By setting the play in Ephesus (which was known to the Elizabethans by their familiarity with the letters of St Paul) Shakespeare capitalised on that knowledge by taking some of the Apostle's teachings ― slaves being obedient to their masters, wives being faithful and obedient to husbands and, supremely, the avoidance of 'concupiscence' and fornication ― and turns them on their heads. Slaves are obedient ― but to which master? Wives are faithful ― but to which husband? An erring husband discovers that fornication has financial consequences.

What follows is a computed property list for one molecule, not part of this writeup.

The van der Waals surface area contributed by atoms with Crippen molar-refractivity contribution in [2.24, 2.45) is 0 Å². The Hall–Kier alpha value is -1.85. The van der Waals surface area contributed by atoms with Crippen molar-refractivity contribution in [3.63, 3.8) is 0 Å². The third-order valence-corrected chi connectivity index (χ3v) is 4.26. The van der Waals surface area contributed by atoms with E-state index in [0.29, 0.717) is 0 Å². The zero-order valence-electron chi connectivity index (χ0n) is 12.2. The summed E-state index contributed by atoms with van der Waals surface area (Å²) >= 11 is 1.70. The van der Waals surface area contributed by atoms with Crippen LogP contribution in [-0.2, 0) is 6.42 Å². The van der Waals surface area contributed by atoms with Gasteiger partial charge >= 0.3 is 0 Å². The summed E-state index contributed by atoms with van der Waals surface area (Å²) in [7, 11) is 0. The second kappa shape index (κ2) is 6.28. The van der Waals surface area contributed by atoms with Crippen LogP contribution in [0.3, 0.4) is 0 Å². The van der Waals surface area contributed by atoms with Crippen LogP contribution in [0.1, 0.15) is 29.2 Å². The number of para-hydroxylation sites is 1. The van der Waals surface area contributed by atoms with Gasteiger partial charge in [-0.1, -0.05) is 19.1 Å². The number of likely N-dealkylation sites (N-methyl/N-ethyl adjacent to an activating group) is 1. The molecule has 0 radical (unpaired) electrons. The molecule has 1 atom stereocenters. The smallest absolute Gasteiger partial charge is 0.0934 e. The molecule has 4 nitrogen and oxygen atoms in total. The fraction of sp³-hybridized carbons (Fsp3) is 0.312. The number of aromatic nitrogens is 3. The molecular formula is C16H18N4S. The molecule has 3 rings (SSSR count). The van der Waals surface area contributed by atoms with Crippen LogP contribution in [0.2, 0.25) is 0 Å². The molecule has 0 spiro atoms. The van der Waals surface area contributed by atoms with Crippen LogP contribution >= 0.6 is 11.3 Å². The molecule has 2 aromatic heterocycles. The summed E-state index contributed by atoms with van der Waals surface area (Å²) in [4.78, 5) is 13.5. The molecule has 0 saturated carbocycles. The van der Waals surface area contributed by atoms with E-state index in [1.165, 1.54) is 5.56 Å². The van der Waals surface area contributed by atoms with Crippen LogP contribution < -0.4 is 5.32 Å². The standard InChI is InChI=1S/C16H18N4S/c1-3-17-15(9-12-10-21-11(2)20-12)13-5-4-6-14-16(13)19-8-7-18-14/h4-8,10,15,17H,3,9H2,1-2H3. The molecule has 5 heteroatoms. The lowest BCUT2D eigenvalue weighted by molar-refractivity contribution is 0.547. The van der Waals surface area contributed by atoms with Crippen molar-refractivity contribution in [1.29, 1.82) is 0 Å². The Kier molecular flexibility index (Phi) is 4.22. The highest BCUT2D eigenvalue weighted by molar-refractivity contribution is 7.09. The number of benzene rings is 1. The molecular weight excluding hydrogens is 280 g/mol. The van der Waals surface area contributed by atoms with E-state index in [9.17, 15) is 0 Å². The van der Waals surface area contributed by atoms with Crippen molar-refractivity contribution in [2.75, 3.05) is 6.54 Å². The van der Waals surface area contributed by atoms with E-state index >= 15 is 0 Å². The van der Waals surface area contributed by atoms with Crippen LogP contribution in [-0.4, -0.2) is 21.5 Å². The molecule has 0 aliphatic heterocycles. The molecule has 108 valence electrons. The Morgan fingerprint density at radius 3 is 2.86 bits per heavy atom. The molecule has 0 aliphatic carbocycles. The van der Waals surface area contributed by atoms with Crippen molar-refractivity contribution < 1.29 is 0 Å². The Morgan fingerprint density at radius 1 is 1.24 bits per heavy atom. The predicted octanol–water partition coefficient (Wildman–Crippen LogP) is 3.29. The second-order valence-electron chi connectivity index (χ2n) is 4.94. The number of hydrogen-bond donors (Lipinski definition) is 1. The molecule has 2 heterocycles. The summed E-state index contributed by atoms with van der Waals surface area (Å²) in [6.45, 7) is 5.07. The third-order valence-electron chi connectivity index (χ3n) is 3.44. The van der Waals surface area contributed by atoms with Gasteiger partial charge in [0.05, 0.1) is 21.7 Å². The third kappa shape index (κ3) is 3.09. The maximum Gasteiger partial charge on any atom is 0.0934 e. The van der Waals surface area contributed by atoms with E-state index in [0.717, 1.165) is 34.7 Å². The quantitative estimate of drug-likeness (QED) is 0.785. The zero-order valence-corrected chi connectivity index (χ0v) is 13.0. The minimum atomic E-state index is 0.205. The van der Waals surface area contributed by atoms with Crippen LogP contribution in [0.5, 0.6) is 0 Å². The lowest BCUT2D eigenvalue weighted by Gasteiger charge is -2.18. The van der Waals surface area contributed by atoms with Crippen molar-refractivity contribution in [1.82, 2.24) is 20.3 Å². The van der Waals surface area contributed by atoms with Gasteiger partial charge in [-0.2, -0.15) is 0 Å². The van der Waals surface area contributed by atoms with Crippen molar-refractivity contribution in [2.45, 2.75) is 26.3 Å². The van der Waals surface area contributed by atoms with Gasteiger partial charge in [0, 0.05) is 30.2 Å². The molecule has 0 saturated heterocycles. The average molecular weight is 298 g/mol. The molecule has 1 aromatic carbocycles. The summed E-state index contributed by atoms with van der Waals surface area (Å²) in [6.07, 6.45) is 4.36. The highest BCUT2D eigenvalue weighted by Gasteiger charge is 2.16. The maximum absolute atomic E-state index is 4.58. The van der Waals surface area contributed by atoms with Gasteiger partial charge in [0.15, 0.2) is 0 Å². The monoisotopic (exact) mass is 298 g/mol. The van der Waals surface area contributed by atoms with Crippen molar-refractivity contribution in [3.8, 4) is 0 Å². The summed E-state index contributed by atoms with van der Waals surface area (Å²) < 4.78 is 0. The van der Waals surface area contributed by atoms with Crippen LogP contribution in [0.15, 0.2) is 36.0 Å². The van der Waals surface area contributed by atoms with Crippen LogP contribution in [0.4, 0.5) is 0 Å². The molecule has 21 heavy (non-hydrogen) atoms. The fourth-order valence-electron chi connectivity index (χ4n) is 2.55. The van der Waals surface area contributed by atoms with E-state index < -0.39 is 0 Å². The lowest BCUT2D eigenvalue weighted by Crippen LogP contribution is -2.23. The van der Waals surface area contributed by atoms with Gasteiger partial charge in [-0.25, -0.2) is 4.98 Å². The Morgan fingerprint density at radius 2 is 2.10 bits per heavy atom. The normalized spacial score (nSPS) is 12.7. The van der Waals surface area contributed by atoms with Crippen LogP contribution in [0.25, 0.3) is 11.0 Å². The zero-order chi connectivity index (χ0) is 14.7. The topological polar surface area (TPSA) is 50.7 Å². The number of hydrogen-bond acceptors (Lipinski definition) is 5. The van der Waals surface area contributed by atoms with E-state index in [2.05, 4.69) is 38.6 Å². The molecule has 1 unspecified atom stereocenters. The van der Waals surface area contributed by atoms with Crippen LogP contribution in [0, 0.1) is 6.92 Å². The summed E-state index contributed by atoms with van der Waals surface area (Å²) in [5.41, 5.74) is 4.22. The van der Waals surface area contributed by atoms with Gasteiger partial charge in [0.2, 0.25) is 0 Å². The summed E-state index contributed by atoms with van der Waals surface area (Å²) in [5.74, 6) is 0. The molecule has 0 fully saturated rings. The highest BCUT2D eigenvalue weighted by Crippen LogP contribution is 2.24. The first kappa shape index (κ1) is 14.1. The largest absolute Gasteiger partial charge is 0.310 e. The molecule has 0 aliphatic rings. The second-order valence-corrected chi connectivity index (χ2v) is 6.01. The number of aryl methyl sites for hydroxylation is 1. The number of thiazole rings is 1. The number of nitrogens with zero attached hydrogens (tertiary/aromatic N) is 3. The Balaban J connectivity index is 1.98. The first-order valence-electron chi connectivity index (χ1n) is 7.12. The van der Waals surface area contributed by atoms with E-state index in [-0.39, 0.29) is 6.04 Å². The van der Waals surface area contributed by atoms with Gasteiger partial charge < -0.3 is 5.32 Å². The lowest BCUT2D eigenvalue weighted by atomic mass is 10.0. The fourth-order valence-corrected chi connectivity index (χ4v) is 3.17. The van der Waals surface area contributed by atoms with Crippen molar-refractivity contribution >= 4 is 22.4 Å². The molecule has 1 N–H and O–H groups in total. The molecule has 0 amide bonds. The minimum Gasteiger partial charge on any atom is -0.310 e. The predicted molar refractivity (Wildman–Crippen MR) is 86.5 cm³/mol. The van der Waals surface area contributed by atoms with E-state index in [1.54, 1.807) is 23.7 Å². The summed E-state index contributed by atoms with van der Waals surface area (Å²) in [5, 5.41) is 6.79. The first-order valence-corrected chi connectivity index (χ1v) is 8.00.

Two sets of twins - two masters and their two slaves - cause chaos and create a tangled skein of confusions involving orders, counter-orders, mistaken identities and lust-filled liaisons. Action, reaction, come thick and fast until the Elizabethan love of order brings about resolution via a long-lost wife.